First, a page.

XML also serves as a common platform for the transmission and sharing of data between separate systems, allowing the rapid development of Web services that query, retrieve and share data among many sources.

XML is not just a universal data format; it is also a universal library of technologies (including XSLT, XSL-FO, XPath, XQuery, DOM) for transforming documents between otherwise incompatible formats, presenting data in particular styles and formats, querying data from data sources, and manipulating data in a heirarchical, tree-like form. XML standards have been implemented in every major operating system and programming language, ensuring that one of your most important assets - your data - will always be accessible in the future.


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Most Helpful Customer Reviews
12 of 13 people found the following review helpful
5.0 out of 5 stars Impressed 22 Sep 2006
Format:Paperback
The title of this book makes it sound like exactly the sort of book that I'd hate, but it's actually the best introduction to XML, XSLT etc. that I've found by a long way. It does use an example of a content management system to illustrate the concepts but this is a separate section at the end of each chapter rather than intruding on the main text. It uses PHP when examples in a programming language are needed, but it's not especially PHP-focused - PHP is just a nice simple language to use for the examples and is more an XML book.
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2 of 2 people found the following review helpful
2.0 out of 5 stars Not quite what it claims to be 26 Aug 2010
By Ade H
Format:Paperback|Verified Purchase
When I was given a copy of this book, I had high hopes for it. I had been looking for information about using PHP to work with XML data, and I hoped and expected that it would provide lots of practical information about using PHP and Xpath to manipulate XML, access its data, and use it in web pages.

I was disappointed to find just one chapter that is dedicated to such tasks, and it provided very little detail. Added to that is a very brief look at Xpath functions, a short appendix with a few SimpleXML functions, and an occasional moderately useful snippet of information here and there. A large part of this book comprises information that would be of little or no use to anyone who already knows how to write XML documents. If it were not for the inclusion of code for a very basic XML-driven CMS, this book should really have been titled something like "Beginning XML" and in that context, it would be quite effective.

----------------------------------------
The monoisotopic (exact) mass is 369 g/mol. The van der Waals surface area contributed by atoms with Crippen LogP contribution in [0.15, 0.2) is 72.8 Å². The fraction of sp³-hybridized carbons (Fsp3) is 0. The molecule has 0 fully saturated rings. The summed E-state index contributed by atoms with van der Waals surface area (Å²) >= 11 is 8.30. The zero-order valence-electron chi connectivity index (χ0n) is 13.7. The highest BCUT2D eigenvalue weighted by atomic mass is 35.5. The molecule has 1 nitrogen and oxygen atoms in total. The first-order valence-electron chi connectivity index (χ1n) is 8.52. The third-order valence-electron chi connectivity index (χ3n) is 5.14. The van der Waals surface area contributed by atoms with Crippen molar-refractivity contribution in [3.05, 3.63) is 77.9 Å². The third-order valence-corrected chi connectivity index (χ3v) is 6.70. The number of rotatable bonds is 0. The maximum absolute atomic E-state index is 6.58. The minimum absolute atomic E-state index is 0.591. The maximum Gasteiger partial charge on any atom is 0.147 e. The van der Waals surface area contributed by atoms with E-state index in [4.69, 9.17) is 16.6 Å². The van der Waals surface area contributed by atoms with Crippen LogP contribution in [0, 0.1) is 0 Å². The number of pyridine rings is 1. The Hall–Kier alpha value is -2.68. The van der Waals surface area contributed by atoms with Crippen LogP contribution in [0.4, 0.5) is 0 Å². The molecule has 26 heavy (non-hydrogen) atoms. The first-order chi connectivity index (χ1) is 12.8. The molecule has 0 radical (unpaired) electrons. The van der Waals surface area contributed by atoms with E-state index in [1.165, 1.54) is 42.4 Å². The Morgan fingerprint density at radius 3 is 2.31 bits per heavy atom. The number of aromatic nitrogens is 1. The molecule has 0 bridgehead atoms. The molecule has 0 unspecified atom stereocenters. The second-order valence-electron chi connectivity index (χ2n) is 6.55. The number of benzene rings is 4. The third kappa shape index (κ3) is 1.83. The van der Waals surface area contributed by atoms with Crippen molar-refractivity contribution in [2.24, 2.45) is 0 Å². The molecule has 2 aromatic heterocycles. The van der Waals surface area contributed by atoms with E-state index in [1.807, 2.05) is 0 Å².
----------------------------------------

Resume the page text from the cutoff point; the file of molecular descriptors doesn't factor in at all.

This is all the more disappointing because good web tutorials about using SimpleXML and Xpath with PHP are very hard to find. Perhaps, with the ubiquity of MySQL-driven content management systems, the potential of XML as a data source has been overlooked somewhat. Which is a shame. Sometimes, a lightweight and customised solution is the best option.
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Amazon.com: 4.0 out of 5 stars  9 reviews
19 of 20 people found the following review helpful
3.0 out of 5 stars Ok but not great 19 Feb 2006
By P. N. Payne - Published on Amazon.com
Format:Paperback|Verified Purchase
This is my revised and rewritten review of this book.

The first review dated Feb 19 was just two stars, titled `Disjointed and Superficial', and read...

I bought Myer's book to help me move from XHTML to XML and to handle data with PHP which does not fit well in a relational database / SQL. I am not interested in writing a CMS, and therefore tried to skim or skip those parts. Unfortunately, some key points are buried in the CMS discussion. Subjects (ie: Namespace) seem to be mentioned or touched on in several places without doing a thorough job at any one point or multiple points. The subjects which are discussed, are not discussed in depth. And why is Ralph Waldo Emmerson given ink on page 59, and then included in the index??? I found myself working a little too hard to just get the important points.

I know Myer tried very hard to write a good book, and it is not a 'really bad' book. On a positive note: The editing error rate seems to be low as compared to a lot of first edition, first printing computer books. There is some good material in it, but this book does not work well for me. I have at least temporarily given up on this book a little short of the half way point. Since finding a really good XML book seems harder than it should be, I may come back to this one, and if so, I'll update this opinion.